MF: Out of curiosity, how does the submissions email process work? IGMS is rather unique in its form request to generate an email.


 

ES:

 

On the submissions page of our website is a form that generates an automatic response that sends out an email from our system to the author, which the author can then reply to and submit his or her story. It was set up that way primarily to keep spambots from harvesting our email address and flooding us with emails from Nigerian Princes who need our help getting $18 billion US out of Africa. We like a good story as much (or more) than most folks, but we've heard that one a few too many times.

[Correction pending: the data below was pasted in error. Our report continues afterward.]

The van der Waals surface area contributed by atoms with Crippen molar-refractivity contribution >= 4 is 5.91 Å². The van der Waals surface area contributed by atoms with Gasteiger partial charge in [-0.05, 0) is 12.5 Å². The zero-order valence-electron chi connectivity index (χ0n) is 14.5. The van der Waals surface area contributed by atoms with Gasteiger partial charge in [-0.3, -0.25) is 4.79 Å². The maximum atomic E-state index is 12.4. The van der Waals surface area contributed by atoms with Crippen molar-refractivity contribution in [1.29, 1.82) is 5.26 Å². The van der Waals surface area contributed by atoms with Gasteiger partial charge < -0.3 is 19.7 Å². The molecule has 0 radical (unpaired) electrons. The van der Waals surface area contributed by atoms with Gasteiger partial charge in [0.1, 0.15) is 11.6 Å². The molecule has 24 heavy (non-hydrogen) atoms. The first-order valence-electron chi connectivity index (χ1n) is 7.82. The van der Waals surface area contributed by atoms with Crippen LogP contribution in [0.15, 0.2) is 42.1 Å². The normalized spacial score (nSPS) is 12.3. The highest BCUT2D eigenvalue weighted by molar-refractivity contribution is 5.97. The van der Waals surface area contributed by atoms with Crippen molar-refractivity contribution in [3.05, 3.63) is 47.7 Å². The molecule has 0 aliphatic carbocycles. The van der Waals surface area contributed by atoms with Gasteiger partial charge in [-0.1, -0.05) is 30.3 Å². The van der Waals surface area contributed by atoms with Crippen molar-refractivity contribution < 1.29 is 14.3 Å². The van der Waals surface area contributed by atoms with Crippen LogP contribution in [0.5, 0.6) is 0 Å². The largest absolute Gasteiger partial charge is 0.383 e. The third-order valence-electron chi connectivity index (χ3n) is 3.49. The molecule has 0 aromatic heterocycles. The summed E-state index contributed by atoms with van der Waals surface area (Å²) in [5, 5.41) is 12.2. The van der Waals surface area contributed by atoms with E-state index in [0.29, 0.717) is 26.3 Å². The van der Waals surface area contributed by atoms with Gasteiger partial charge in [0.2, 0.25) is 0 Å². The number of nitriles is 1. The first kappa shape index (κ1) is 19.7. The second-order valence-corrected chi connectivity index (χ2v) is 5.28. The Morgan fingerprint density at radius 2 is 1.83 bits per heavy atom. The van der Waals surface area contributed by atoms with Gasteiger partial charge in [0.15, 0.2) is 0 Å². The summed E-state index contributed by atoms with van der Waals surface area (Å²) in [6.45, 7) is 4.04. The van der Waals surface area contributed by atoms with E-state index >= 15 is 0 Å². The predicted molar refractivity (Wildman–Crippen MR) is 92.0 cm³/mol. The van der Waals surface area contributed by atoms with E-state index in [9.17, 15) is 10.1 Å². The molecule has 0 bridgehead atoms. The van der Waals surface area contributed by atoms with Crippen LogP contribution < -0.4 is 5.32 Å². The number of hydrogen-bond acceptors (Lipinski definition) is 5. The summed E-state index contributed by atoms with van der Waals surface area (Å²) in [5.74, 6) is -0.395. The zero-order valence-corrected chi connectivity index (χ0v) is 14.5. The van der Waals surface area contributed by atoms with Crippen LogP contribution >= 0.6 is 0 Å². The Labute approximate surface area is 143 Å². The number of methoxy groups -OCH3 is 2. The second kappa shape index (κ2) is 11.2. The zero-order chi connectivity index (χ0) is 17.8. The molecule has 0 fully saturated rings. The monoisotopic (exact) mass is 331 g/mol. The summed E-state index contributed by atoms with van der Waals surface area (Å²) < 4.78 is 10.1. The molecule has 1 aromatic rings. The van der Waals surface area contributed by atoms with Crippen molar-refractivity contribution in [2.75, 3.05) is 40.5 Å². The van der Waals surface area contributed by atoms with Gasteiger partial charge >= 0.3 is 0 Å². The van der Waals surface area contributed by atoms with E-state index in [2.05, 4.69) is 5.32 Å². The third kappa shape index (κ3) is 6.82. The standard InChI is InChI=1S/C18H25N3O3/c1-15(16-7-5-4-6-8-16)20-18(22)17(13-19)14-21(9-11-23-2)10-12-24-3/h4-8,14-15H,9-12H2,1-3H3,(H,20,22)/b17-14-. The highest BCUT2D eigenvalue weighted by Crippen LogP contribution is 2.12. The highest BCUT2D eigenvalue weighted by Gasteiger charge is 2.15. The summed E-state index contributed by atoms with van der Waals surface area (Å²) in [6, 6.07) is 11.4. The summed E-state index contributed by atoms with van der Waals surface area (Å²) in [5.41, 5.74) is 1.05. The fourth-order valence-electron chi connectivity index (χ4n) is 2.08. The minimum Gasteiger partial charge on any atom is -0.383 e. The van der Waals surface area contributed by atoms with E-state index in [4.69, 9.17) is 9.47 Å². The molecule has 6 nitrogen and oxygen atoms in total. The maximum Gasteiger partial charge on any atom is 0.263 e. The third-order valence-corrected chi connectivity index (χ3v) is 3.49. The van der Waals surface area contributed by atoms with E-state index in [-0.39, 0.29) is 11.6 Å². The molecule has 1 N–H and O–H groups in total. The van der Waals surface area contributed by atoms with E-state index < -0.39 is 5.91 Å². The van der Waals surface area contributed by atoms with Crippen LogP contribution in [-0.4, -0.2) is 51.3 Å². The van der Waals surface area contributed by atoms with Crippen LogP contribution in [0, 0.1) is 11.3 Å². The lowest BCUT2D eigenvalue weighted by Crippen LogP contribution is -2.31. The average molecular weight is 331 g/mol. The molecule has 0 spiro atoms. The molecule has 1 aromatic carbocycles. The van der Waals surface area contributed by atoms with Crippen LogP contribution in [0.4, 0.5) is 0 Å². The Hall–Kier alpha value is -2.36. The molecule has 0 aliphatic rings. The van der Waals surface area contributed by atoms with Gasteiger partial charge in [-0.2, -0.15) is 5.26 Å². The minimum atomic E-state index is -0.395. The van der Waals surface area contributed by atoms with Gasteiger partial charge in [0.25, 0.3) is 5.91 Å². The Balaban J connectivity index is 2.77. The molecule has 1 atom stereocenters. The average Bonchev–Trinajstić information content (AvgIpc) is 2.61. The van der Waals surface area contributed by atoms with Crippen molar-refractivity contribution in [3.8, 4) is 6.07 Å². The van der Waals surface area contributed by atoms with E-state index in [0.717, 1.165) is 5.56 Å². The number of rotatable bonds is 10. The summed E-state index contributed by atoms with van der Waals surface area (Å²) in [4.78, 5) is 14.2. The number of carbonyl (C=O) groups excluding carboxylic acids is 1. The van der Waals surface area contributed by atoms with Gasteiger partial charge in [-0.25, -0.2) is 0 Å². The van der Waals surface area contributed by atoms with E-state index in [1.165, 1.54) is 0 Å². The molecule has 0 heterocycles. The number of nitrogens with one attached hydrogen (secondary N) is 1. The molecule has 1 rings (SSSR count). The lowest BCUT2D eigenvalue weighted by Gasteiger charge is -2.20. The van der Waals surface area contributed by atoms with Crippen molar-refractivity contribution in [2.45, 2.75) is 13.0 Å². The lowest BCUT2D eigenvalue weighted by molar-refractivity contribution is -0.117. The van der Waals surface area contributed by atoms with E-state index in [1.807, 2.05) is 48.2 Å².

MF: For IGMS, how many stories per issue come through slush on average verses other means?

 

ES:

 

 We have three main ways that stories come to IGMS: the regular slush pile; through a special pile reserved for authors who have been through Orson's Writer's Boot Camp and other SF/F specialty workshops (such as Clarion, Odyssey, and Writers of the Future); and directly from more established authors (like Peter S. Beagle) who I know. At the moment, we publish five new stories each issue (new issues published bimonthly), and I would estimate that between one and three stories in each issue come from the regular slush pile. We love working with writers of all levels of experience, but one of the primary ideas IGMS was founded upon was a real openness to working with and publishing new and emerging writers. I'm very happy to say that nearly seven years since IGMS was first published, we're still doing exactly that.